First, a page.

Scalable Authoritative OWL Reasoning for the Web*

Scalable Authoritative OWL Reasoning for the Web*

Aidan Hogan (National University of Ireland – Galway, Ireland), Andreas Harth (Karlsruher Institut für Technologie, Germany) and Axel Polleres (National University of Ireland – Galway, Ireland)
DOI: 10.4018/978-1-60960-593-3.ch006
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Abstract

In this chapter, the authors discuss the challenges of performing reasoning on large scale RDF datasets from the Web. Using ter-Horst’s pD* fragment of OWL as a base, the authors compose a rule-based framework for application to Web data: they argue their decisions using observations of undesirable examples taken directly from the Web. The authors further temper their OWL fragment through consideration of “authoritative sources” which counter-acts an observed behaviour which they term “ontology hijacking”: new ontologies published on the Web re-defining the semantics of existing entities resident in other ontologies. They then present their system for performing rule-based forward-chaining reasoning which they call SAOR: Scalable Authoritative OWL Reasoner. Based upon observed characteristics of Web data and reasoning in general, they design their system to scale: the system is based upon a separation of terminological data from assertional data and comprises of a lightweight in-memory index, on-disk sorts and file-scans. The authors evaluate their methods on a dataset in the order of a hundred million statements collected from real-world Web sources and present scale-up experiments on a dataset in the order of a billion statements collected from the Web. In this republished version, the authors also present extended discussion reflecting upon recent developments in the area of scalable RDFS/OWL reasoning, some of which has drawn inspiration from the original publication (Hogan, et al., 2009).
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Introduction

Information attainable through the Web is unique in terms of scale and diversity. The Semantic Web movement aims to bring order to this information by providing a stack of technologies, the core of which is the Resource Description Framework (RDF) for publishing data in a machine-readable format: there now exists millions of RDF data-sources on the Web contributing billions of statements. The Semantic Web technology stack includes means to supplement instance data being published in RDF with ontologies described in RDF Schema (RDFS) (Brickley & Guha, 2004) and the Web Ontology Language (OWL) (Bechhofer, et al., 2004; Smith, Welty, & McGuinness, 2004), allowing people to formally specify a domain of discourse, and providing machines a more sapient understanding of the data. In particular, the enhancement of assertional data (i.e., instance data) with terminological data (i.e., structural data) published in ontologies allows for deductive reasoning: i.e., inferring implicit knowledge.

In particular, our work on reasoning is motivated by the requirements of the Semantic Web Search Engine (SWSE) project: http://swse.deri.org/, within which we strive to offer search, querying and browsing over data taken from the Semantic Web. Reasoning over aggregated Web data is useful, for example: to infer new assertions using terminological knowledge from ontologies and therefore provide a more complete dataset; to unite fractured knowledge (as is common on the Web in the absence of restrictive formal agreement on identifiers) about individuals collected from disparate sources; and to execute mappings between domain descriptions and thereby provide translations from one conceptual model to another. The ultimate goal here is to provide a “global knowledge-base”, indexed by machines, providing querying over both the explicit knowledge published on the Web and the implicit knowledge inferable by machine. However, as we will show, complete inferencing on the Web is an infeasible goal, due firstly to the complexity of such a task and secondly to noisy Web data; we aim instead to strike a comprise between the above goals for reasoning and what is indeed feasible for the Web.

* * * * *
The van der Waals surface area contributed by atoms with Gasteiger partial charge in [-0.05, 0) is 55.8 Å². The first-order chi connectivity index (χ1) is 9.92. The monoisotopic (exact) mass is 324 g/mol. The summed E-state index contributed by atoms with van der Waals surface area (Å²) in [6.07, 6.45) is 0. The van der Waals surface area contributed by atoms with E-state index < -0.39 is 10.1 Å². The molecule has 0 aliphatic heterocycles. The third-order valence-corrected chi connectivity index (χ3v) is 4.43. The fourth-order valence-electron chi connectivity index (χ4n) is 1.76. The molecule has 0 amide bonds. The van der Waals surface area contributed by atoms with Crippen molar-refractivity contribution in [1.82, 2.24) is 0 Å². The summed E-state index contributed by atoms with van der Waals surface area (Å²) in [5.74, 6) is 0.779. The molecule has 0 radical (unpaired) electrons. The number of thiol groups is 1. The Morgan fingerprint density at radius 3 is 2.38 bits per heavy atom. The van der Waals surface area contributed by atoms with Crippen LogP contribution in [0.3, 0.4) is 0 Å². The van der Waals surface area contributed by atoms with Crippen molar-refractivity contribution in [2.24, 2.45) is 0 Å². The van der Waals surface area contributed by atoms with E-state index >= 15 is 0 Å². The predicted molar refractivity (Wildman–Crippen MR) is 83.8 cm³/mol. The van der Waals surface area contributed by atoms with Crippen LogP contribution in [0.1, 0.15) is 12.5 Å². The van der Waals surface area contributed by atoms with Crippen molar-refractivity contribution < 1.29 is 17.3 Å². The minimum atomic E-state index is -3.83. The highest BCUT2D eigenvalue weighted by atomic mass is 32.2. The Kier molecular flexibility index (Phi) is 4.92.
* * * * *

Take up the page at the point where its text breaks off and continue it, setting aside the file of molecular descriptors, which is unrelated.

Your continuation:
Current systems have had limited success in exploiting ontology descriptions for reasoning over RDF Web data. While there exists a large body of work in the area of reasoning algorithms and systems that work and scale well in confined environments, the distributed and loosely coordinated creation of a world-wide knowledge-base creates new challenges for reasoning:

  • the system has to perform on Web-scale, with implications on the completeness of the reasoning procedure, algorithms and optimisations;

  • the method has to perform on collaboratively created knowledge-bases, which has implications on trust and the privileges of data publishers.

With respect to the first requirement, many systems claim to inherit their scalability from the underlying storage -- usually some relational database system -- with many papers having been dedicated to optimisations on database schemata and access; cf. (Hondjack, Pierra, & Bellatreche, 2007; Pan & Heflin, 2003; Theoharis, Christophides, & Karvounarakis, 2005; Zhou, et al., 2006). With regards the second requirement, there have been numerous papers dedicated to the inter-operability of a small number of usually trustworthy ontologies; cf. (Ghilardi, Lutz, & Wolter, 2006; Jiménez-Ruiz, Grau, Sattler, Schneider, & Llavori, 2008; Lutz, Walther, & Wolter, 2007). We leave further discussion of related work for the end of the chapter, except to state that the combination of Web-scale and Web-tolerant reasoning has received little attention in the literature and that our approach is novel.

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